Congratulations to the winners!

Wednesday, August 13, 2014

Robin Williams

Because he is all we can think about right now. 

I didn't know him, obviously. But here's what I received from Robin Williams and how I most remember him.

There is a scene in Good Will Hunting (the performance for which Williams won the Oscar for Best Supporting Actor):
In this scene, Matt Damon's character reveals to Williams (his therapist) that he was beaten as a child. Williams says "It was not your fault." Damon nods "Yes, yes, I know." Williams repeats, "It was not your fault." Damon, impatiently, "I know."
He repeats it again and again until Damon's character breaks down and admits he believed the beatings were his fault.

It is one of the most powerful moments on screen. A simple exchange of dialogue delivered by two truly fine actors. That scene has been called into my consciousness in some pretty tough times and saved me. It wasn't the words or the production values or the media buzz or even the Oscar win that gave that moment its power--it was Robin Williams. 

I wish he was still here.  

Wednesday, August 6, 2014

Phone calls, deadlines and the self-employed writer

I don't like it when the phone rings in my house. But I like it even less when the call is for me. A woman I met at a party this weekend has called and left a message for me. She wants to talk about something we enjoyed discussing at the party.

Now here's the thing.

I've talked already. I went to the party and I did all the talking I plan to do for a full week. Now I am writing. I write all day. Not always happily or willingly or with mad love in my heart for writing. Quite often I hate it. But it's what I do. Over years I've learned when the writing sucks, when I hate it---that's when I'm in the most danger of losing it. I've learned to dig deep and shut out all distractions and potential derailments. I've learned to stick with a troubled book like a fireman sticks with a person in a burning building or a mountain climber sticks to a mountain.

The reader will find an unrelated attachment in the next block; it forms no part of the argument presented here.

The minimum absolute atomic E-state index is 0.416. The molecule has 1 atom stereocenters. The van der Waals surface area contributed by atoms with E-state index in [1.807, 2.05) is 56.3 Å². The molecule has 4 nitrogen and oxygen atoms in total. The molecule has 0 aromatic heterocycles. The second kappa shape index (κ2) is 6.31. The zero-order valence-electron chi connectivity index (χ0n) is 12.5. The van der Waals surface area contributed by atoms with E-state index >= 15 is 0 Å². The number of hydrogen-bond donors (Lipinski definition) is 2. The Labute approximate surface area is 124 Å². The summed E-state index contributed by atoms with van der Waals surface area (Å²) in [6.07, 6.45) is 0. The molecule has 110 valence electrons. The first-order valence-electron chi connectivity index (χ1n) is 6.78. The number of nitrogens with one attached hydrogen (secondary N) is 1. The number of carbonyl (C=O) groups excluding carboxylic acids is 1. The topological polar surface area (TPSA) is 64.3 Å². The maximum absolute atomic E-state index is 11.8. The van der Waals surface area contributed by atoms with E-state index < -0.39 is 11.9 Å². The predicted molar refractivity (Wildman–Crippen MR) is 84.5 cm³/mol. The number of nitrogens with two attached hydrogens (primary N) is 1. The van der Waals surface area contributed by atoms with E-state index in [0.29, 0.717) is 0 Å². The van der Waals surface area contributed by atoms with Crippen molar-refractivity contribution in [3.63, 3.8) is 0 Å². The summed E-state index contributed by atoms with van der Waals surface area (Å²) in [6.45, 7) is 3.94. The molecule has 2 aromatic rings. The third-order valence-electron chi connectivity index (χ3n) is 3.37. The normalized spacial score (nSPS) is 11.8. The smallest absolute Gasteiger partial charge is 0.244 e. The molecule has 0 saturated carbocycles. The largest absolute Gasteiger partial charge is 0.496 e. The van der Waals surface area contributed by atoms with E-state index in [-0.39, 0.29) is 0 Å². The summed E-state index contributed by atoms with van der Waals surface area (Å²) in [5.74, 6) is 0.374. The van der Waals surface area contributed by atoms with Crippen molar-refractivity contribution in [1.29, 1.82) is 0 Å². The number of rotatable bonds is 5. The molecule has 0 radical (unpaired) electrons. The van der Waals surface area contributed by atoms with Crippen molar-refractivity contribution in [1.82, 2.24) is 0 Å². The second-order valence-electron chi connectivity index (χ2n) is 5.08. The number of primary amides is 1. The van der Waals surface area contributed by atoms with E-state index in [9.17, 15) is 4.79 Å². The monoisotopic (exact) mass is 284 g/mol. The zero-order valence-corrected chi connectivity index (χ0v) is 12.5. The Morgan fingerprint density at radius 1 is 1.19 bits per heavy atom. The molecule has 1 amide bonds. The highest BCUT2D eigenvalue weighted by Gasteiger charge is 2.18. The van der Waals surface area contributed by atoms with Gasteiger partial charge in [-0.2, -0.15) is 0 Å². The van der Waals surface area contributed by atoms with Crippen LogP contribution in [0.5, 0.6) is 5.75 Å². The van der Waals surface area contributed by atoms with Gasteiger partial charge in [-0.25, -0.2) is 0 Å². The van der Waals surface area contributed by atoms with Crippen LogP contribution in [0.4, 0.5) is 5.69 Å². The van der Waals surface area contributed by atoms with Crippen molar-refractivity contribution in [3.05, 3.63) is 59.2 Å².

I have to get this book and another one finished in semi-finished draft form before the end of August. It's a deadline no one cares about or values except me. So do I keep working or call this person back? Now you know why writers are considered arrogant, nasty brutes. I feel like biting somebody. Where's the bloody phone number?

BOOK READ THIS MONTH: "Up and Down" by Terry Fallis. Funny, goofy read. I liked it. Book club was meh. I think you have to be in the mood for light satire and I was.